Conservationists are already talking about reintroducing otters to the San Francisco Bay. Over the years, adventurous male otters have been spotted exploring the area, as well as nearby Tomales Bay. A recent study found that the San Francisco Bay could support 6,000 otters — if disturbance doesn’t get in the way.

Bentall and Barrett and the rest of the team at Sea Otter Savvy are trying to teach visitors to keep their distance. Their slogan: “Respect the nap.” Based on Barrett’s research, they recommend staying a full five boat-lengths from the otters.

“It’s been pretty challenging,” Bentall said.

This spring, though, has changed things for people and otters. In Moss Landing and Morro Bay, the shops that normally offer kayak rentals and boat tours have had to close down. “In the absence of the rental kayaks and SUPs [stand-up paddle boards] on the water, sea otters are undoubtedly experiencing fewer human interactions,” Bentall said in an email.

But shelter-in-place orders also mean research has come to a halt, and the scientists are unable to monitor the waters for privately owned boats. Sea Otter Savvy has had to move all education events online in the hopes that their pre-pandemic efforts to inform the public won’t be forgotten when people flood back into the parks, Bentall said.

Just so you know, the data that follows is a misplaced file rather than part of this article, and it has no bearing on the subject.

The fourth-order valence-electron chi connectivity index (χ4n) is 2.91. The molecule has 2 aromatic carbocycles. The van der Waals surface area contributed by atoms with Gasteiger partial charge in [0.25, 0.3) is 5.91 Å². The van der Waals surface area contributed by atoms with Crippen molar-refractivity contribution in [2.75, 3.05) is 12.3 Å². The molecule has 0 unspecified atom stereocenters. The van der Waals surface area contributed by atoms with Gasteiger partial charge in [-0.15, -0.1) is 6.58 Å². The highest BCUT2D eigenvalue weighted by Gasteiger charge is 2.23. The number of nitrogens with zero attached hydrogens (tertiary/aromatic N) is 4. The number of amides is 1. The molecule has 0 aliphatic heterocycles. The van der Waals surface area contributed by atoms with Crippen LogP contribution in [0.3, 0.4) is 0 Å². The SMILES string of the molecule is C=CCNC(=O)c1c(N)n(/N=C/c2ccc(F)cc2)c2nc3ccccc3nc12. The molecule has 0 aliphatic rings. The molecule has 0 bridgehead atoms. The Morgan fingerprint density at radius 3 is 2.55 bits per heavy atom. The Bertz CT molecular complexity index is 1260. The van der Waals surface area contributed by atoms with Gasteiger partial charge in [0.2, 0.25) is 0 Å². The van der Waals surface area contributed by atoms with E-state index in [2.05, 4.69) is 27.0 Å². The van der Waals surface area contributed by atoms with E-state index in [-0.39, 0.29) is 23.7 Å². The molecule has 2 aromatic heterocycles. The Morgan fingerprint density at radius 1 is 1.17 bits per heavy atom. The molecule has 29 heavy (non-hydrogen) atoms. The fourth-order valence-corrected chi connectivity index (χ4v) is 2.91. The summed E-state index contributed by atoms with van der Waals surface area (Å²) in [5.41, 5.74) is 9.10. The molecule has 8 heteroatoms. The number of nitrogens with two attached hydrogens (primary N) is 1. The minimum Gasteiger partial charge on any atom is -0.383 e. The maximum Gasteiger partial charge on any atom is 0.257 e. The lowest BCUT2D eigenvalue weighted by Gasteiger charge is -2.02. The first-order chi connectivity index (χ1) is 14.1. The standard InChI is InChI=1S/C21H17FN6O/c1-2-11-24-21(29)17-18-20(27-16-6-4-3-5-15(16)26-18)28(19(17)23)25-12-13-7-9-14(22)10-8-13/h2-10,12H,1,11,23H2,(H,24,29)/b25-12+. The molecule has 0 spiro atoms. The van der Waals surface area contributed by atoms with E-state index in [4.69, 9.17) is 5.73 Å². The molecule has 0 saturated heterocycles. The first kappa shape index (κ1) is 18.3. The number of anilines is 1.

The researchers hope that the pandemic will allow them to test the effects of ecotourism on the otters. Before COVID-19, Sea Otter Savvy along with their team of citizen scientists had collected data describing the health and activity of the otters. The scientists anticipate being back in the field before tourists return in numbers, so they should be able to collect a similar set of data describing otters in a lockdown world, with considerably fewer humans out on boats. “We should be well-positioned to do a comparative ‘before and after’ study,” Bentall said.

Ultimately, these dual efforts to understand the effects of ecotourism and to teach the public how to enjoy nature without harming it isn’t just about otters, Bentall said. “It’s about wildlife in general,” she said, “and how we relate to wildlife in a world that’s becoming ever more populated with people.”

About the Author

Isobel Whitcomb is an independent journalist based in Brooklyn, with roots in the Southern Oregon Cascades. Her writing about science and ecology has appeared in Hakai Magazine and Atlas Obscura.